The new Government that took office after parliamentary elections on 17 August 2015 has a unique and historic opportunity to bring about institutional reforms that could herald a new and lasting culture of respect for human rights.
The High Commissioner strongly encourages all sections of society—including the security forces and former supporters of the LTTE—to view this report as an opportunity to change discourse from one of absolute denial to one of acknowledgement and constructive engagement to bring about change (p 7).
In other words, the primary purpose of the report and its recommendations is seen not as being punitive, but as contributing to a process of securing the rights of victims and their families, reforming institutions so that similar bloodbaths do not recur in the future, and bringing about reconciliation:
In presenting this report to the Human Rights Council and to the Government and people of Sri Lanka, OHCHR hopes that it will contribute constructively to a genuine process of accountability and reconciliation, above all so that the rights of the many victims and their relatives to truth, justice and reparations are finally fulfilled (p 7).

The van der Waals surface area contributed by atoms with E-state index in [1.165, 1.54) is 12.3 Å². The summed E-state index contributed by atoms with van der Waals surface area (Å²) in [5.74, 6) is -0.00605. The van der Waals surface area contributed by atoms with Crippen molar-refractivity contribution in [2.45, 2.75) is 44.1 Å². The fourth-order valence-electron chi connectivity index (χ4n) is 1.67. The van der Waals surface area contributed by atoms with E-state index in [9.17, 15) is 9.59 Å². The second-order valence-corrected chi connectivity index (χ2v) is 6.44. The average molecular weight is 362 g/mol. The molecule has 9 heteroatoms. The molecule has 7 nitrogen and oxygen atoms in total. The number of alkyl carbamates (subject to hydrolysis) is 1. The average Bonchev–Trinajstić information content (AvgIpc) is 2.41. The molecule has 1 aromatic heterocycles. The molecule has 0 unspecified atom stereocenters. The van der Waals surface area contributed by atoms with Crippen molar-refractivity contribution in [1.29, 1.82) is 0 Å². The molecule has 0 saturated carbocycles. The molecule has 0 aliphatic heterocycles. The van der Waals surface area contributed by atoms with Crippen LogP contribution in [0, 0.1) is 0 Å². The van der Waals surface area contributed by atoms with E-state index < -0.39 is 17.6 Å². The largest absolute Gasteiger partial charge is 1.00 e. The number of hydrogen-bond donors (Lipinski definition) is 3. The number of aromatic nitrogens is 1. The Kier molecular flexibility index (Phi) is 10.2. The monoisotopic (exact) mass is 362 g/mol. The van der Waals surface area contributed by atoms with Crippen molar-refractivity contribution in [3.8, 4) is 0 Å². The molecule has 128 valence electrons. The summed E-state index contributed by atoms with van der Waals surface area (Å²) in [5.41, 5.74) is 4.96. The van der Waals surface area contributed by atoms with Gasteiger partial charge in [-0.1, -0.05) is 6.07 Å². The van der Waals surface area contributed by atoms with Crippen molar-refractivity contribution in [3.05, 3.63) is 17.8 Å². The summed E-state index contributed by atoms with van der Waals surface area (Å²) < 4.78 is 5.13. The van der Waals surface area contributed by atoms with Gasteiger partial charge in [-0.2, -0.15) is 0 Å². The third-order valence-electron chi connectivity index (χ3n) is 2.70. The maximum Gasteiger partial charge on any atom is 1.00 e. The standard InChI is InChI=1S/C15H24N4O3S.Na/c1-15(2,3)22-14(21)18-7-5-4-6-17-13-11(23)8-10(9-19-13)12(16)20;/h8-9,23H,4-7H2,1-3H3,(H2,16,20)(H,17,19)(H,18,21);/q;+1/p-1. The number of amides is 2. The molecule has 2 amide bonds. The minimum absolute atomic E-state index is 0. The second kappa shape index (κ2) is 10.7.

An Even-handed Approach
One of the most striking features of the OISL report is its consistent effort to be even-handed in its view of GOSL and LTTE responsibility for atrocities. For example, in the section on “Contextual Background,” which describes the history of discrimination against and persecution of Tamils preceding the war, immediately after the description of “Black July” 1983, in which thousands of Tamils were killed and many more displaced by state-sponsored violence, it notes that,